‘The way past owners did business here was wrong’

The owner of a Premier store in Chartham, Kent, speaks to Retail Express about how he made a business successful after its failure under previous owners.

After spending most of his career as a retail manager in London, Tushy Subramaniam left the city lifestyle behind to open a small store in rural Kent.

Located in a quiet housing estate, Tushy’s store relies mostly on local residents – but in the year he has been trading, he has built up a reputation strong enough to draw in shoppers from further afield.

However, the shop he now occupies wasn’t always so successful; Tushy has turned the former Spar around after its failure under a number of previous owners.

“Trading’s going really well,” he says. “The way the past owners did business here was wrong – they stocked it with what they thought was best, not what the customers wanted. A lot of retailers make that mistake.”

‘If I go to a shop and see something new, I want to try it. Using Facebook lets people know it’s there before they even come in’

Tushy avoided making the same error by using a few simple tactics that have helped build his store’s reputation as a community pillar.

“Since I opened, I’ve used Facebook to ask the locals questions about what products they want me to stock,” he says.

“We go out of our way to make sure we know our customers, and most of them follow us on social media.”

New products are a huge focus for Tushy, who uses the store’s Facebook page to let his shoppers know about additions to his range.

“If I go to a shop and see something new, I want to try it,” he says. “Using Facebook lets people know it’s there before they even come in.”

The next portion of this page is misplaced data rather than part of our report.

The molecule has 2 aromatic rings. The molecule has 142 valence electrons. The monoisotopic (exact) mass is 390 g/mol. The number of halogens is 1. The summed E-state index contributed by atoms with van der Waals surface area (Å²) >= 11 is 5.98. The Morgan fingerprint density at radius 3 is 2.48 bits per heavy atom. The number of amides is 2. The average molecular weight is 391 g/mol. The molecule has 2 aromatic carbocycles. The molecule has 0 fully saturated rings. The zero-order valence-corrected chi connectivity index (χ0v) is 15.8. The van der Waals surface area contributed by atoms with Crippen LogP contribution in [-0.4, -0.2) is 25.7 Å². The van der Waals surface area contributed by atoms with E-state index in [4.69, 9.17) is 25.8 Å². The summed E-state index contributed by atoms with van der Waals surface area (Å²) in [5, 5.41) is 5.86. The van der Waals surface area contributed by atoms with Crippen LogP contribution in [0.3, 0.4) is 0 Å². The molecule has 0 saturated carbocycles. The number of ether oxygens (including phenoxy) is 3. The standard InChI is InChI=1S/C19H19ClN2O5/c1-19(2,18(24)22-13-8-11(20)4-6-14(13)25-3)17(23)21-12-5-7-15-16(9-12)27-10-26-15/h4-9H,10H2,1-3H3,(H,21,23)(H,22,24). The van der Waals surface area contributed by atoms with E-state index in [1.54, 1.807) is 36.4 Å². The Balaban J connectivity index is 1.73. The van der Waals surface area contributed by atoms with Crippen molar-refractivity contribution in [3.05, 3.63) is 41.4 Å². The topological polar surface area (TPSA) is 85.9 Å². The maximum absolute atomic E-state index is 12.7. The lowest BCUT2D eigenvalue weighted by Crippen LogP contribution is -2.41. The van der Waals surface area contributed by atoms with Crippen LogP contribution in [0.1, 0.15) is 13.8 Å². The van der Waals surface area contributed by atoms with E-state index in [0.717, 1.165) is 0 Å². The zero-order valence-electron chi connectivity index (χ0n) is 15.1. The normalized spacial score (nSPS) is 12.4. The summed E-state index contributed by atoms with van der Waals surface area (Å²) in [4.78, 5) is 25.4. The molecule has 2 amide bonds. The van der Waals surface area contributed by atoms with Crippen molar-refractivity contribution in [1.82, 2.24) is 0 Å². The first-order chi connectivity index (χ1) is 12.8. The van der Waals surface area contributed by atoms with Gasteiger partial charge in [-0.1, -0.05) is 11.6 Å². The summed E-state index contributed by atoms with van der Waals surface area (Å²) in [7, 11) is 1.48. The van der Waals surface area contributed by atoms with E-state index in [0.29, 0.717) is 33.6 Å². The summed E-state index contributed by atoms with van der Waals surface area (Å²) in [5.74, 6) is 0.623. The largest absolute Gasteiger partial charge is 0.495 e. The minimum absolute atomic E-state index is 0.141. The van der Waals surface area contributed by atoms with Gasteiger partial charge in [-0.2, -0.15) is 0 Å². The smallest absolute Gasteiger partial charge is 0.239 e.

Tushy also gives back by donating to local causes. “When I opened I asked the locals to suggest charities we could collect for. I really wanted at least one of them to be a local cause,” he says.

The store now has boxes that raise funds for the local Brownie group as well as Cancer Research.

“I’ve also got a customer who works for a nearby homeless charity, so I give products nearing expiry to them,” Tushy adds.

Another service Tushy provides began after he noticed that locals’ daily routines meant they were missing deliveries. “Now they arrange for their deliveries to come here, and they pick them up when it’s convenient,” he says. “It’s a service I provide to give back – I’m not getting anything from it.”

Starting his own business wasn’t something Tushy took lightly; in order to ensure his store was up to his high standards, trading commenced a year after the purchase so that the Subramaniams could obtain planning permission and treat the run-down premises to a complete refit.

“I have an in-law who owns a convenience store, and he inspired me to do the same,” Tushy says. “I love how being in this industry gives you the freedom to do what’s right for your business. If you get it right, it can be a huge success.”

One of the first steps towards success was choosing to operate under a symbol group.

“I chose Premier because people in this part of the UK recognise and trust the brand,” he says. “They know what to expect from the store.”

Tushy now has plans to build on his success. “We put a flower stand in front of the shop last week, and within four days they sold out,” he says. “That will become a permanent fixture. I’ve also got an ATM on its way, and once that’s been installed I’ll buy a coffee machine.”


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